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Chromocene

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Title: Chromocene  
Author: World Heritage Encyclopedia
Language: English
Subject: Metallocenes, Ferrocene, Bis(benzene)chromium, Potassium tetraperoxochromate(V), Chromium(III) iodide
Collection: Cyclopentadienyl Complexes, Metallocenes, Organochromium Compounds
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Chromocene

Chromocene
Chromocene
Chromocene
Names
IUPAC name
Bis(η5-cyclopentadienyl)chromium(II)
Other names
Dicyclopentadienylchromium(II)
Identifiers
ChEBI
ChemSpider
Jmol-3D images Image
RTECS number GB7600000
Properties
C10H10Cr
Molar mass 182.19 g·mol−1
Appearance dark red crystals
Density 1.43 g/cm3
Melting point 168 to 170 °C (334 to 338 °F; 441 to 443 K)
Boiling point Sublimes (under vacuum)
Insoluble
Structure
Pseudooctahedral
see Ferrocene
0 D
Hazards
Main hazards Pyrophoric
Irritant Xi
R-phrases R20/21/22-R36/37/38
S-phrases S26-S37/39-S45
NFPA 704
0
1
0
Related compounds
Related compounds
Fe(C5H5)2
Ni(C5H5)2
bis(benzene)chromium
chromium(II) acetate
Except where otherwise noted, data are given for materials in their standard state (at 25 °C [77 °F], 100 kPa).

Chromocene, formally known as bis(η5-cyclopentadienyl)chromium(II), is a haptic) covalent chromium–carbon bonds.[1] Chromocene is structurally similar to ferrocene, the prototype for the metallocene class of compounds; however, as it has only 16 valence electrons, it does not follow the 18-electron rule.[2] It is a paramagnetic compound and also highly reducing, both consequences of its low valence electron count. Like structurally related metallocenes, chromocene readily sublimes in a vacuum and is soluble in non-polar organic solvents.

Ernst Otto Fischer, who shared the 1973 Nobel Prize in Chemistry for his work on sandwich compounds,[3] was the first to report a synthesis for chromocene.[4] One simple method of preparation involves the reaction of chromium(II) chloride with sodium cyclopentadienide:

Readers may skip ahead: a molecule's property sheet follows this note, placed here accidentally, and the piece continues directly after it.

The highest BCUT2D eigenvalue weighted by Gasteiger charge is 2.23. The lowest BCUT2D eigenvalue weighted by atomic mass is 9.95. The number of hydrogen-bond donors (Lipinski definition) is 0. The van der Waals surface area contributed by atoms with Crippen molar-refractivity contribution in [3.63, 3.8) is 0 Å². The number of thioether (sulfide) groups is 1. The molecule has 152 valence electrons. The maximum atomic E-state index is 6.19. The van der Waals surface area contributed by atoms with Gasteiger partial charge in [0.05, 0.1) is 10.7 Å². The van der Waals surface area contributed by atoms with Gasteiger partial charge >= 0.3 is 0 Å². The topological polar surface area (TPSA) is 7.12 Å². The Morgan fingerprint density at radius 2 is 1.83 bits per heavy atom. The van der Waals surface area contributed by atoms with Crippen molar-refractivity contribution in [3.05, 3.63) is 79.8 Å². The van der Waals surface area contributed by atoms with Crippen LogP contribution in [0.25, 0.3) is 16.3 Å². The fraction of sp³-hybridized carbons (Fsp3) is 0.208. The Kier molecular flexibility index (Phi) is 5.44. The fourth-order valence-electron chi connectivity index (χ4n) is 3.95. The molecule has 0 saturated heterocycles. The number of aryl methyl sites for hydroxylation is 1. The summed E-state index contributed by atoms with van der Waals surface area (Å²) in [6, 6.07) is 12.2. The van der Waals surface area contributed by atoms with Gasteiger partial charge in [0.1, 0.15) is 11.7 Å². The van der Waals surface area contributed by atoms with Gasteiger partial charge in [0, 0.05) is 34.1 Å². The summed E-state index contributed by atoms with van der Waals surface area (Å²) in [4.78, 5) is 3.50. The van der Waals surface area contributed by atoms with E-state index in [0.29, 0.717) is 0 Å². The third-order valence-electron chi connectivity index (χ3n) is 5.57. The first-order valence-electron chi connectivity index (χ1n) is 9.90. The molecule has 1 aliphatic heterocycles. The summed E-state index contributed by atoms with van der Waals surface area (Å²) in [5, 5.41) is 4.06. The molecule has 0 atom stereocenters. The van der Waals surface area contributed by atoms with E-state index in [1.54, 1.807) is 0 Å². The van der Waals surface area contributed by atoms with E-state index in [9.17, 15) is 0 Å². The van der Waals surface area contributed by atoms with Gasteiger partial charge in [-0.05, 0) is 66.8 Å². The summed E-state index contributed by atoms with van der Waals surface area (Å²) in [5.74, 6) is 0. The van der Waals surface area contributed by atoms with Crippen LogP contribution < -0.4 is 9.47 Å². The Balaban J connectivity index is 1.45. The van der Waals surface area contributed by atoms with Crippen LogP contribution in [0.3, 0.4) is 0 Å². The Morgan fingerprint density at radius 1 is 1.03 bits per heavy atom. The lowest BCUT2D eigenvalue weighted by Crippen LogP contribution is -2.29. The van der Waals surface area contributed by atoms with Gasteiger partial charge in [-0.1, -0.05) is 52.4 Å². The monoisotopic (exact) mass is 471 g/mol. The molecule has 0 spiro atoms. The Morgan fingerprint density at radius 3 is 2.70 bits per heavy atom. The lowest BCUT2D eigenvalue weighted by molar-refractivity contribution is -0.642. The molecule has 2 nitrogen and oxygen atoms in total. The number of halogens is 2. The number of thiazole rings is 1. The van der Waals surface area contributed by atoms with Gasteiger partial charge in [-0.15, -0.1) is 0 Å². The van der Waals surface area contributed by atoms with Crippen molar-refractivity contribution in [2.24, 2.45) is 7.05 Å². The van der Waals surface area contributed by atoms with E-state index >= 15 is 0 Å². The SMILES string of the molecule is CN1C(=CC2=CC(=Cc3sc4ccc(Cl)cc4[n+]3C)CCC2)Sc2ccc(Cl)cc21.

CrCl2 + 2 NaC5H5 → Cr(C5H5)2 + 2 NaCl

Such syntheses are typically conducted in THF; decamethylchromocene, Cr[C5(CH3)5]2, can be prepared analogously from LiC5(CH3)5. Chromocene can also be prepared from chromium(III) chloride in a redox process:[5]

2 CrCl3 + 6 NaC5H5 → 2 Cr(C5H5)2 + C10H10 + 6 NaCl

The chromium(0) organometallic complex chromium hexacarbonyl can be oxidised by cyclopentadiene in the presence of diethylamine to produce chromocene, the removed protons being reduced to produce hydrogen gas.[6]

Cr(CO)6 + 2 C5H6 → Cr(C5H5)2 + 6 CO + H2

The structure of chromocene has been verified by X-ray crystallography; the average Cr–C bond length is 215.1(13) pm.[7]

Like some other metallocenes, the cyclopentadienyl ligands of chromocene are displaceable. When combined with catalysis.

Chromocene provides a convenient route for preparing the anhydrous form of chromium(II) acetate,[8] a useful precursor to other chromium(II) compounds. The reaction involves the displacement of cyclopentadienyl ligands by the formation of cyclopentadiene:

4 CH3COOH + 2 Cr(C5H5)2 → Cr2(O2CCH3)4 + 4 C5H6

Safety

Chromium compounds are toxic, although Cr(VI) species are usually considered more dangerous than reduced chromium compounds. Chromocene is highly reactive toward air and could ignite upon exposure to the atmosphere.

References

  1. ^  
  2. ^ Elschenbroich, C.; Salzer, A. (1992). Organometallics: A Concise Introduction (2nd ed.).  
  3. ^ "The Nobel Prize in Chemistry 1973".  
  4. ^  
  5. ^ Long, N. J. (1998). Metallocenes: Introduction to Sandwich Complexes. London:  
  6. ^  
  7. ^ Flower, K. R.; Hitchcock, P. B. (1996). "Crystal and molecular structure of chromocene (η5-C5H5)2Cr".  
  8. ^ Beneš, L.; Kalousová, J.; Votinský, J. (1985). "Reaction of chromocene with carboxylic acids and some derivatives of acetic acid".  
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